What We Are Reading
June 15, 2014
We’re back with another great set of articles, show&tells, and visualizations for you.
How to Make Government Data Sites Better by Nathan Yau. Government entities are some of the largest holders of interesting data. Nathan focuses this article on the difficulties of accessing and making sense of data from the United States Centers for Disease Control and offers some good ideas on how to make it better.
Project Eavesdrop: An Experiment At Monitoring My Home Office by Steve Henn. What happens when you start monitoring yourself in the same manner the NSA might be doing? The author employs some technical help to learn what data leaks are possible and what you can figure out from your digital trails.
Sitting is Bad for You. So I Stopped. For a Whole Month. by Dan Kols. As a past frequent user of a treadmill desk and a sedentary behavior researcher I found this article intriguing. Yes, a bit silly in nature, but an interesting look at what happens when you go to the extreme. I especially enjoyed the integration of personal tracking in the piece.
Analyzing Squash Performance Using Fitbit by Ben Sidders. Ben sought out to see if he could learn anything from his step data to improve his squash playing. In this post he explains how he used R to access his data and plot it against his squash records, which he also records.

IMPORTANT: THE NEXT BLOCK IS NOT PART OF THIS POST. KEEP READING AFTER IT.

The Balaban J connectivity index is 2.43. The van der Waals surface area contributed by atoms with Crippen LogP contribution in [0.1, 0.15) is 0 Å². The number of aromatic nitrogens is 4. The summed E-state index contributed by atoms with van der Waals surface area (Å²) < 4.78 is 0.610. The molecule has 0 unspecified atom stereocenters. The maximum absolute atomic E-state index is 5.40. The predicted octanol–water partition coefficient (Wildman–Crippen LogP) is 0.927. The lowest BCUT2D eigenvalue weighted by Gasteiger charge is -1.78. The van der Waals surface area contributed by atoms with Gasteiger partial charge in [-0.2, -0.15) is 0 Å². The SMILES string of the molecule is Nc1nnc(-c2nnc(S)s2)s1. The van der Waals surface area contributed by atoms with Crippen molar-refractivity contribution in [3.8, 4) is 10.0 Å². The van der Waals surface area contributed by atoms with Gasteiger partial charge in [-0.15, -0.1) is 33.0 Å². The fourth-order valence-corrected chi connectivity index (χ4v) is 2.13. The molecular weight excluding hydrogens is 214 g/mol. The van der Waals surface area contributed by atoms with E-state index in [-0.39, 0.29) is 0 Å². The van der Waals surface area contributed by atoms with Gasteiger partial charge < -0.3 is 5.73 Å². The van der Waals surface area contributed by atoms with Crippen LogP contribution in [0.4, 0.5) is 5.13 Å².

My Life As Seen Through Fitbit. Reddit user, VisionsofStigma, plots a year and a half of Fitbit data to find out what is related to the rise and fall of his activity.
Freeing My Fitbit Data by Bonnie Barrilleaux. Bonnie used our instructions for accessing Fitbit data in Google Spreadsheets then used Python to visualize her data. I especially like the histogram pictured at left. If you want to visualize your Fitbit data, she’s included her code in the post.
Diurnal Plot of Fitbit Data by Matthew Gaudet. Matthew was inspired by the diurnal plots from Stephen Wolfram’s in-depth personal data review. He implemented the same methods to better understand his activity.
Iconic History by Shan Huang. As part of a the Interactive and Computational Design class at Carnegie Mellon University, Shan created a Chrome browser extension that visualizes your browser history. More about the project here.
Visualizing Last.fm History by Andy Cotgreave. Andy has been using Last.fm since 2006 to track his music listening activity. As a data scientist he was interested in what he could learned from all that data. In this four-part series, he explores his data along side data from eight of his friends. (If you want explore your Last.fm data you can export it using this awesome CSV export tool.)
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